It is good practice to confirm the identity of a child’s legal guardians when registering them as a patient of the practice and to request proof of guardianship and formal identification before disclosing any minor patient information. The
proof of guardianship should be kept on the child’s records for future reference. In some circumstances, such as guardianship on foot of the requisite “cohabitation period”, there may be no written proof and it may be necessary to inquire about the relevant dates/periods of cohabitation.

Proof of guardianship can include one of the following:

A marriage certificate showing that the father was married to the child’s mother;
A copy of the statutory declaration;
A court order

Records requests

As a general rule, there is a presumption of entitlement for legal guardians to have access to their children’s medical records (with any third party information redacted) unless a doctor believes that releasing the information would not be in the best interests of the child. The child’s best interests must be the doctor’s paramount consideration when dealing with any such requests. In situations where it may not be in the child’s best interests to release the information, there is potential for the decision to be interpreted as discrimination against the parent/guardian requesting the information. In these situations, it is advisable to err on the side of caution and consult with your professional indemnifier/insurer/legal advisor for further advice.

In situations where it may

not be in the child’s best interests

to release the information, there

is potential for the decision to

be interpreted as discrimination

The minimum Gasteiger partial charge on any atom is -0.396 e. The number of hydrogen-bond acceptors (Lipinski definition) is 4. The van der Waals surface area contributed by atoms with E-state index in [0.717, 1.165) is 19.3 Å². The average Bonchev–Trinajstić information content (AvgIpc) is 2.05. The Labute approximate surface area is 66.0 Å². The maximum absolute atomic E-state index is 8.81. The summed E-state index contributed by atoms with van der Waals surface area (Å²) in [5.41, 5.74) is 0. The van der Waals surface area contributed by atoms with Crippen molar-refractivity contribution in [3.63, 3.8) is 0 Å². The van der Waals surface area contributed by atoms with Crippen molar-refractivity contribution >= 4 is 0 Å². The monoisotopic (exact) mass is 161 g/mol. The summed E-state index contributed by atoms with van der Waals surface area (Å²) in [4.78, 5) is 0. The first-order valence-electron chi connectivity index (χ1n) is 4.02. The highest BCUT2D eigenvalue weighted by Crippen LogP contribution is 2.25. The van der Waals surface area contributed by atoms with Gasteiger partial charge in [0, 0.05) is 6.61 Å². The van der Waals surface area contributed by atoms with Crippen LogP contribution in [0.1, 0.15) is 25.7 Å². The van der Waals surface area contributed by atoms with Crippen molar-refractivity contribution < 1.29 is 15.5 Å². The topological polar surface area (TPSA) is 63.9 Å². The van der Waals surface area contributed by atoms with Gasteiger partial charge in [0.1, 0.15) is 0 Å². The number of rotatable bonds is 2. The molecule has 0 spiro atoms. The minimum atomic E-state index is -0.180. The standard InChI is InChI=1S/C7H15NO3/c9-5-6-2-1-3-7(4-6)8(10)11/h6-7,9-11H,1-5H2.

against the parent/ guardian

requesting the information.

Taking account of the views of the minor

In line with paragraph 18.1 of the Medical Council’s Guide to Professional Conduct and Ethics for Registered Medical Practitioners, if it is felt that the minor is sufficiently mature to understand the implications of the release of his or her records, then his or her consent should be obtained before allowing access. Part two of the HSE National Consent Policy considers the concept of a ‘mature minor’ noting that it is dependent on the child’s level of maturity, with no lower age limit defined in the document. It should be made clear in any dealings with minor patients that parents/guardians may be entitled to access their records up to 18 years and it is, therefore, important for the minor patient, despite their maturity, to understand that their confidentiality cannot be guaranteed.

Consent to treatment of the minor patient

The consent of a legal guardian is usually required to treat any patient under the age of 16 (or 18 in respect of psychiatric treatment). It is generally accepted that children under the age of 16 years should be involved in healthcare decision-making, but that the decision-making rests with the child’s guardians, bearing in mind the paramount responsibility on the doctor to act in the child’s best interests.

It is important to firstly clarify the precise role of the guardian and whether they have the necessary rights to consent on behalf of the child. Where there are two or more guardians with appropriate rights who share parental responsibility, it is usually sufficient for one guardian to give consent to day-to-day treatment and this is acknowledged in the HSE National Consent Policy. However, where decisions may have profound and/or irreversible consequences, it is advisable that both or all guardians are consulted.